Cronometer is a paid tracking app that also offers a gold subscription for still further functionality.
More tailored specifically toward followers of the Ketogenic diet, Cronometer is well worth popping on your shortlist.
- Monitor both macronutrients and also 60+ micronutrients for a complete tracking package
- Dedicated Ketogenic diet mode allows you to track net carbs fuss-free
- Track both macro and micronutrient targets by percentage or grams according to preference
- No ads mean a more streamlined experience with less intrusion
- Food database is extremely precise so you can track with more confidence
- Choose how strict you want the diet to be with preloaded macro suggestions for each level
- Based on Dr. Mercola’s book Fat for Fuel
- Bar code scanning simplifies adding food
- Syncing is straightforward widening your tracking ability
- The food base, while highly accurate, is somewhat limited in scope
- Costs $2.99 although this is exceptional value for what you get
- No ability to chart weight loss or gain
- No social sharing except with gold subscription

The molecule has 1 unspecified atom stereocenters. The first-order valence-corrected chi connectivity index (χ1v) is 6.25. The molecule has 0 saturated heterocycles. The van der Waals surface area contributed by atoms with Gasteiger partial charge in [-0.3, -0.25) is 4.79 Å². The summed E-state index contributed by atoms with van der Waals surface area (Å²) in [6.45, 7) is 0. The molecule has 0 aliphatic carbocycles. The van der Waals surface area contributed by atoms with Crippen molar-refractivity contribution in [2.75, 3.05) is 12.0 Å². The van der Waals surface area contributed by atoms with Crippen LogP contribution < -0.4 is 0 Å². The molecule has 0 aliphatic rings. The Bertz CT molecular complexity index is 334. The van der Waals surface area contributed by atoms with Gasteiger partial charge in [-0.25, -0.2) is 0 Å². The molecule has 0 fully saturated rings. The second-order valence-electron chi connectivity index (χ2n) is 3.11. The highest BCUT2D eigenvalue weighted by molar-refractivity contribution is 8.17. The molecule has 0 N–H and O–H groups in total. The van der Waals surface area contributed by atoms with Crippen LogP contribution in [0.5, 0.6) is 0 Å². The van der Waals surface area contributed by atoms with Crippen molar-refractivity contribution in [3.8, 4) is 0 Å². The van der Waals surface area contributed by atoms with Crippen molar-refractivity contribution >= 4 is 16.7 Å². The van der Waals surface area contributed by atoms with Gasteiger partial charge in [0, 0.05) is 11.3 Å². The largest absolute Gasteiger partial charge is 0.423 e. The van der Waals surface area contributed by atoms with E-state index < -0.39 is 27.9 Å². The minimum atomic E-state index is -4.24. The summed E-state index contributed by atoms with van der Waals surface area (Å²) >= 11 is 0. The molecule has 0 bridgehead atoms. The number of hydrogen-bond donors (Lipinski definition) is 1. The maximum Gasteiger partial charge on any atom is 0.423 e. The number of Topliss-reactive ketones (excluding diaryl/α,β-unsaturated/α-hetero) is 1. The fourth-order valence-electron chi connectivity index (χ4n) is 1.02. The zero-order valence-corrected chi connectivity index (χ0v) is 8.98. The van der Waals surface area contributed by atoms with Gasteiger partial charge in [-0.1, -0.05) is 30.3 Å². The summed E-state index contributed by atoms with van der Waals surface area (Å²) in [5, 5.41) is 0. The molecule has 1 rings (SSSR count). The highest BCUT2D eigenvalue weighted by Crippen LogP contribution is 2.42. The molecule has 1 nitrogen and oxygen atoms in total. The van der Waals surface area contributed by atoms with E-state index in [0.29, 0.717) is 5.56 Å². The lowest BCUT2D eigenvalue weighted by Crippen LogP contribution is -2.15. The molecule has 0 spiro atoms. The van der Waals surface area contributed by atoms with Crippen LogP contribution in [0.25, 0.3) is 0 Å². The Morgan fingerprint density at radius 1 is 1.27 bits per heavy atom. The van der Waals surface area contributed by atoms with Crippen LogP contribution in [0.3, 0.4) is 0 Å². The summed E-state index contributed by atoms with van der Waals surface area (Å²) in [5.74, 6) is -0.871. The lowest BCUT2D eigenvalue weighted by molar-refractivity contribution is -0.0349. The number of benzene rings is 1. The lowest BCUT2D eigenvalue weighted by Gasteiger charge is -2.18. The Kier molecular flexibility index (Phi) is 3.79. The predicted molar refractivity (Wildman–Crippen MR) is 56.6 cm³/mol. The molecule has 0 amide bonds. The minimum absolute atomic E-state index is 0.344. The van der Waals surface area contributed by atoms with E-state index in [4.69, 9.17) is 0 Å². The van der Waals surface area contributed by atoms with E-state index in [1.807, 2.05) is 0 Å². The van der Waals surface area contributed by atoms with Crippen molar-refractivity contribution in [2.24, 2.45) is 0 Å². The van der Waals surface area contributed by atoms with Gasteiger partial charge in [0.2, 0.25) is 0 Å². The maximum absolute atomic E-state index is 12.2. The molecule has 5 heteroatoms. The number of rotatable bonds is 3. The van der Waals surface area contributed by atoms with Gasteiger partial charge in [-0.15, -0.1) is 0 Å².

- Not the most user-friendly app so a fairly steep learning curve
The CarbManager app makes the bold claim of being the world’s easiest and most comprehensive macro tracker. But does it live up to it?
- Input your data using search, voice or camera so extremely adaptable
- Barcode scanning featuring more than 1 million foods
- Tracks net carbs so no fussing around if you’re using this app to track your macros
- Over 300,000 low-carb recipes to tantalize your taste buds
- Great spread of resources including forums, recipes, and e-books so you can further your knowledge under one roof
- Keep an eye on your water intake which is crucial for overall health
- Charts for your weight and BMI great for anyone who prefers visual aids
- Interact easily with friends and the CarbManager community
- Premium features only unlocked through a pricey subscription
- Can be buggy at times, but most glitches remedied by closing then reopening the app
- Carb counts may not always be accurate so keep a close eye out
This free app, Senza, is now available on Android as well as iOS. It’s a decent but slightly buggy tracking tool. It’s designed by folks who follow a ketogenic diet, so it works better than some other macros tracking apps.
Many users report glitches, but the advanced functionality and live support with a Keto-friendly nutritionist make it well worth popping on your shortlist.
- Interface is highly responsive, bold and easy to read so perfect if you’re not too tech-savvy